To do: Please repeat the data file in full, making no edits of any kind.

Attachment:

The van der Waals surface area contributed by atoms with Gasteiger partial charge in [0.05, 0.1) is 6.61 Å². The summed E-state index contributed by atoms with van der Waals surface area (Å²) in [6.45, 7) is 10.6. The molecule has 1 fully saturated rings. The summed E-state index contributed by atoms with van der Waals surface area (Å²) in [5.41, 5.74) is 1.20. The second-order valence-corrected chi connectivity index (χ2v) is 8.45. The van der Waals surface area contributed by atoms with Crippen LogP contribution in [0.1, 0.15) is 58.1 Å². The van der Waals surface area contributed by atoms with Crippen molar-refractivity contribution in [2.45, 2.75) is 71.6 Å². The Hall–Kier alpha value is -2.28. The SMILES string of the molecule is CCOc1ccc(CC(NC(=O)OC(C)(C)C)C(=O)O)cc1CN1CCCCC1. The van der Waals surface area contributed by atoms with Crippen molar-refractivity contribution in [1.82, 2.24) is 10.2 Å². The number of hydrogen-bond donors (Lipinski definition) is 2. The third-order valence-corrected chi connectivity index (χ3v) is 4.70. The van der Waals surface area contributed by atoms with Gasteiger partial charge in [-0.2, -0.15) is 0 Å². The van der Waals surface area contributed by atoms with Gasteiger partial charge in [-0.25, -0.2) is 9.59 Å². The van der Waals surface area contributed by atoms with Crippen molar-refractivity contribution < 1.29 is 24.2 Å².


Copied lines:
The van der Waals surface area contributed by atoms with Gasteiger partial charge in [0.05, 0.1) is 6.61 Å². The summed E-state index contributed by atoms with van der Waals surface area (Å²) in [6.45, 7) is 10.6. The molecule has 1 fully saturated rings. The summed E-state index contributed by atoms with van der Waals surface area (Å²) in [5.41, 5.74) is 1.20. The second-order valence-corrected chi connectivity index (χ2v) is 8.45. The van der Waals surface area contributed by atoms with Crippen LogP contribution in [0.1, 0.15) is 58.1 Å². The van der Waals surface area contributed by atoms with Crippen molar-refractivity contribution in [2.45, 2.75) is 71.6 Å². The Hall–Kier alpha value is -2.28. The SMILES string of the molecule is CCOc1ccc(CC(NC(=O)OC(C)(C)C)C(=O)O)cc1CN1CCCCC1. The van der Waals surface area contributed by atoms with Crippen molar-refractivity contribution in [1.82, 2.24) is 10.2 Å². The number of hydrogen-bond donors (Lipinski definition) is 2. The third-order valence-corrected chi connectivity index (χ3v) is 4.70. The van der Waals surface area contributed by atoms with Gasteiger partial charge in [-0.2, -0.15) is 0 Å². The van der Waals surface area contributed by atoms with Gasteiger partial charge in [-0.25, -0.2) is 9.59 Å². The van der Waals surface area contributed by atoms with Crippen molar-refractivity contribution < 1.29 is 24.2 Å².